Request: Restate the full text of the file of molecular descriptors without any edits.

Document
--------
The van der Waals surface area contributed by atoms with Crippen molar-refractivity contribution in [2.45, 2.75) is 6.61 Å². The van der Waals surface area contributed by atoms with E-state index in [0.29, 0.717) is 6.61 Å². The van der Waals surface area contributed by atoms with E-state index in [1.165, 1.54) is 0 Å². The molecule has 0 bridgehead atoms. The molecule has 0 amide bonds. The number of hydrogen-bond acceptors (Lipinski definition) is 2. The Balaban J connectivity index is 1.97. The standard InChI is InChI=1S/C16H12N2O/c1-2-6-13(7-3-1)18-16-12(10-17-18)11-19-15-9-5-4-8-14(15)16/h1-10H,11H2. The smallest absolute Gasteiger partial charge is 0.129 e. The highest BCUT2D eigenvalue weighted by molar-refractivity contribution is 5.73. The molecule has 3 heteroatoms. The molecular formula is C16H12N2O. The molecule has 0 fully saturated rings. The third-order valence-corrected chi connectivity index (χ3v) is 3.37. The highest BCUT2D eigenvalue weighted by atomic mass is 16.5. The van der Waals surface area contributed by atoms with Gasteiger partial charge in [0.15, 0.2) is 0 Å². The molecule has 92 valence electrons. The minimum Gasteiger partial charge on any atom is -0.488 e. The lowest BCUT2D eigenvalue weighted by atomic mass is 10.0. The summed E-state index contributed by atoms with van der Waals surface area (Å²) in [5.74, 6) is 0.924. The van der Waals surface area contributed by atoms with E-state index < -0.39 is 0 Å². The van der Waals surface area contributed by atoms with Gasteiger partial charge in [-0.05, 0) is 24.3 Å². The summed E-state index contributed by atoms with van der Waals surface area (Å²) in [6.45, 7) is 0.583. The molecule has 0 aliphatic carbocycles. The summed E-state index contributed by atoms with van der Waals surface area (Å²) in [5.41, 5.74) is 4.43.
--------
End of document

The van der Waals surface area contributed by atoms with Crippen molar-refractivity contribution in [2.45, 2.75) is 6.61 Å². The van der Waals surface area contributed by atoms with E-state index in [0.29, 0.717) is 6.61 Å². The van der Waals surface area contributed by atoms with E-state index in [1.165, 1.54) is 0 Å². The molecule has 0 bridgehead atoms. The molecule has 0 amide bonds. The number of hydrogen-bond acceptors (Lipinski definition) is 2. The Balaban J connectivity index is 1.97. The standard InChI is InChI=1S/C16H12N2O/c1-2-6-13(7-3-1)18-16-12(10-17-18)11-19-15-9-5-4-8-14(15)16/h1-10H,11H2. The smallest absolute Gasteiger partial charge is 0.129 e. The highest BCUT2D eigenvalue weighted by molar-refractivity contribution is 5.73. The molecule has 3 heteroatoms. The molecular formula is C16H12N2O. The molecule has 0 fully saturated rings. The third-order valence-corrected chi connectivity index (χ3v) is 3.37. The highest BCUT2D eigenvalue weighted by atomic mass is 16.5. The van der Waals surface area contributed by atoms with Gasteiger partial charge in [0.15, 0.2) is 0 Å². The molecule has 92 valence electrons. The minimum Gasteiger partial charge on any atom is -0.488 e. The lowest BCUT2D eigenvalue weighted by atomic mass is 10.0. The summed E-state index contributed by atoms with van der Waals surface area (Å²) in [5.74, 6) is 0.924. The van der Waals surface area contributed by atoms with E-state index < -0.39 is 0 Å². The van der Waals surface area contributed by atoms with Gasteiger partial charge in [-0.05, 0) is 24.3 Å². The summed E-state index contributed by atoms with van der Waals surface area (Å²) in [6.45, 7) is 0.583. The molecule has 0 aliphatic carbocycles. The summed E-state index contributed by atoms with van der Waals surface area (Å²) in [5.41, 5.74) is 4.43.